DALLAS — Moody’s Investors Service has shifted the outlook on Dallas County’s triple-A rating to stable from negative, citing surpluses in recent years and a low debt burden.

Dallas County Judge Clay Jenkins, the top administrative official in Texas’ second most populous county, sought to restore the stable outlook after Moody’s put 160 local governments under review for possible downgrade last July. The action came as Moody’s reviewed the triple-A credit rating of the United States for possible downgrade in the wake of Standard & Poor’s decision to lower U.S. credit to AA-plus.

Exposure to a possible U.S. downgrade came through the Dallas County Hospital District, which issued $705 million of Build America Bonds in 2009 for the $1.3 billion Parkland Hospital replacement that is scheduled for completion in 2014. Moody’s does not rate the DCHD’s debt.

Dallas County retains a stable outlook on its AAA rating from Standard & Poor’s, as does the hospital district. Fitch Ratings rates the DCHD AAA with a stable outlook.

“The change in the outlook to stable is based on newly presented information that provides clarification of the relationship between the county and the county hospital district,” Moody’s analyst Kristin Button wrote.

The ratings affect $164 million in outstanding general obligation debt from the county. The bonds are secured by ad valorem taxes levied on property within the county, which overlaps with the hospital district, Dallas and several other cities and school districts.

Last year’s credit crisis came as Republicans in Congress refused to raise the U.S. debt ceiling and threatened to force a default on U.S. debt. The debt ceiling was raised before a default, but the standoff led to S&P’s downgrade. Republicans are threatening to create another showdown in advance of the November elections.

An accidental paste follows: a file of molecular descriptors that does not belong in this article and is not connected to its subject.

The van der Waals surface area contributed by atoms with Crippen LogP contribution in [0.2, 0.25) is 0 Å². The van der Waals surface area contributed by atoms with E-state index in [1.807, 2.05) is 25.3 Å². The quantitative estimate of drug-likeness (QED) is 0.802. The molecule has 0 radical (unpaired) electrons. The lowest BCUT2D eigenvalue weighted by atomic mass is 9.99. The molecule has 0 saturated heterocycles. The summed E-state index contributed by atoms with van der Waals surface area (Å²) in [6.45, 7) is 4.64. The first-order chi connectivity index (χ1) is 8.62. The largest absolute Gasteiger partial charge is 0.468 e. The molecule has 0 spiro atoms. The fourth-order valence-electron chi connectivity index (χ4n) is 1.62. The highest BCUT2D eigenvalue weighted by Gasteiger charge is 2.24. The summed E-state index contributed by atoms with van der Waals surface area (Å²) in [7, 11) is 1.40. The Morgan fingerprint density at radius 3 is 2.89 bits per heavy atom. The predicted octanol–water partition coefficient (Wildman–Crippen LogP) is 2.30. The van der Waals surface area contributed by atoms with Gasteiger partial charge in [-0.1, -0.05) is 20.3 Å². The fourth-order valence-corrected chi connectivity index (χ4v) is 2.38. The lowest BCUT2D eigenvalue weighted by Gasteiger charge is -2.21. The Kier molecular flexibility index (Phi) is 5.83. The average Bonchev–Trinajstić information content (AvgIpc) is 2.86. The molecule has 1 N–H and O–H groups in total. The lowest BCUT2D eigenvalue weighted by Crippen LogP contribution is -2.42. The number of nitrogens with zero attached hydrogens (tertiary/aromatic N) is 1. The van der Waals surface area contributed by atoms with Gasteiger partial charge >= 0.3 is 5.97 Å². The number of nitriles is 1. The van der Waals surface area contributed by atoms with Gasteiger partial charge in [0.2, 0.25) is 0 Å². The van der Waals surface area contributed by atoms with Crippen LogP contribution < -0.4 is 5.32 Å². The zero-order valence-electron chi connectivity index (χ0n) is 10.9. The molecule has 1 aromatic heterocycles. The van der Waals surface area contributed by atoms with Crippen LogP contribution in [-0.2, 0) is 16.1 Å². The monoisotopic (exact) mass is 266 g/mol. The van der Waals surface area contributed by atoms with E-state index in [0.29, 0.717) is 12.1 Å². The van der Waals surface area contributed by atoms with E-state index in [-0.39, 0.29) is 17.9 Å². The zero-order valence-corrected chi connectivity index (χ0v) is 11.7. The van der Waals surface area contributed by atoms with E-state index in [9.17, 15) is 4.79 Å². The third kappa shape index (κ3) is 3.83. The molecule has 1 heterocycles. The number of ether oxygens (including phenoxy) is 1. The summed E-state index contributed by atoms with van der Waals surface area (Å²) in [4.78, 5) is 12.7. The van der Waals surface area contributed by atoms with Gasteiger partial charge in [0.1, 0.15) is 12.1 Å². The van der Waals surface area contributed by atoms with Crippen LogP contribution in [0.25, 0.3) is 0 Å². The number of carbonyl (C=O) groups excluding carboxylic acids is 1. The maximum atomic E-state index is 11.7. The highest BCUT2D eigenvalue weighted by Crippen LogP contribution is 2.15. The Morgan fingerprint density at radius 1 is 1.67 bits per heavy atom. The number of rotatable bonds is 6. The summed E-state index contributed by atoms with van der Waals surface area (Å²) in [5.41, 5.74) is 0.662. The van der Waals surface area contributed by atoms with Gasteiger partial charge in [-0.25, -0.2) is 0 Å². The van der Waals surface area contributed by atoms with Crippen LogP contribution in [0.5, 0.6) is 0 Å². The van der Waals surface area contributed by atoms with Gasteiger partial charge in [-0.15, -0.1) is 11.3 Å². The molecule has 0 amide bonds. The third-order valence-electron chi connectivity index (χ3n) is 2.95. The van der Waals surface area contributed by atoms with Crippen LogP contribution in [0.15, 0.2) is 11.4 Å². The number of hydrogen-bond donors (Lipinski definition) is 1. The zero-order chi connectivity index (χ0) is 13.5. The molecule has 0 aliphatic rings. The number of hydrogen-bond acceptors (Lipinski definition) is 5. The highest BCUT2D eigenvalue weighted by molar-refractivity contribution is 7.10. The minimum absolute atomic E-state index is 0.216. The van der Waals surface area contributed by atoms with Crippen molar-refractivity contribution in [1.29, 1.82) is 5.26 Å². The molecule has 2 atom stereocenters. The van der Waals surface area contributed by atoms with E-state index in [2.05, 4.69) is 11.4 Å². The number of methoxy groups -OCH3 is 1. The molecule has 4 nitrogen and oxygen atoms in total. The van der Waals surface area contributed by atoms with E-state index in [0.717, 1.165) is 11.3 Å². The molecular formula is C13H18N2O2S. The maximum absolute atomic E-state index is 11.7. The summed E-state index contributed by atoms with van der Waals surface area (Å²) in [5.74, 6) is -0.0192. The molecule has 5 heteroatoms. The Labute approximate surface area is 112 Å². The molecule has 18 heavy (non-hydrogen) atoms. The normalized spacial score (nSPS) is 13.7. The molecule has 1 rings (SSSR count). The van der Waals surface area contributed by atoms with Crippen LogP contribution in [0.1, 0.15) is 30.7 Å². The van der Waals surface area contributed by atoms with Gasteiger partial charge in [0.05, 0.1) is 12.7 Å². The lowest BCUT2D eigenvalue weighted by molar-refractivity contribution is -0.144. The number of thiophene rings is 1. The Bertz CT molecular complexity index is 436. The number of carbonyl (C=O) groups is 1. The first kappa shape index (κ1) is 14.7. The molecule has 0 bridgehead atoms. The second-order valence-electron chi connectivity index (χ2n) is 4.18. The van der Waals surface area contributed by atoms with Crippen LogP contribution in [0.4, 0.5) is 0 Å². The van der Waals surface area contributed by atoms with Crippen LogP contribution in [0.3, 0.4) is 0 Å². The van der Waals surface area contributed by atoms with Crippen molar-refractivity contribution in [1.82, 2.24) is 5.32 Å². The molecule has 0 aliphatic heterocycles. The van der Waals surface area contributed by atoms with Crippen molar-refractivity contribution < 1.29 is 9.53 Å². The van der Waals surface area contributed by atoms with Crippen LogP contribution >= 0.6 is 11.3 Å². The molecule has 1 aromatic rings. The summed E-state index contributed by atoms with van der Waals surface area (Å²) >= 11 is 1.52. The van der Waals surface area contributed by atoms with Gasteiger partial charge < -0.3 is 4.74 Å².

According to Article IX of the Texas Constitution, once a hospital district is created, it is solely responsible for indigent care, and the county is not legally allowed to support the operations or debt service of the hospital district, or to provide indigent care services apart from the district, according to Moody’s.

Even if the hospital were to close or enter into bankruptcy, the district remains intact with its own separate and distinct tax rate and can only be dissolved by a majority of voters in the district, analysts noted.

“Although the hospital district is a component unit of the county, the relationship is not typical of most component units where there is the potential for financial support from the primary government if necessary due to stress at the component unit,” Button wrote. “County commissioners appoint the district board members, approve the budget, and set the tax rate, essentially serving in an oversight role only which we believe is a unique and specific trait to Texas counties.”

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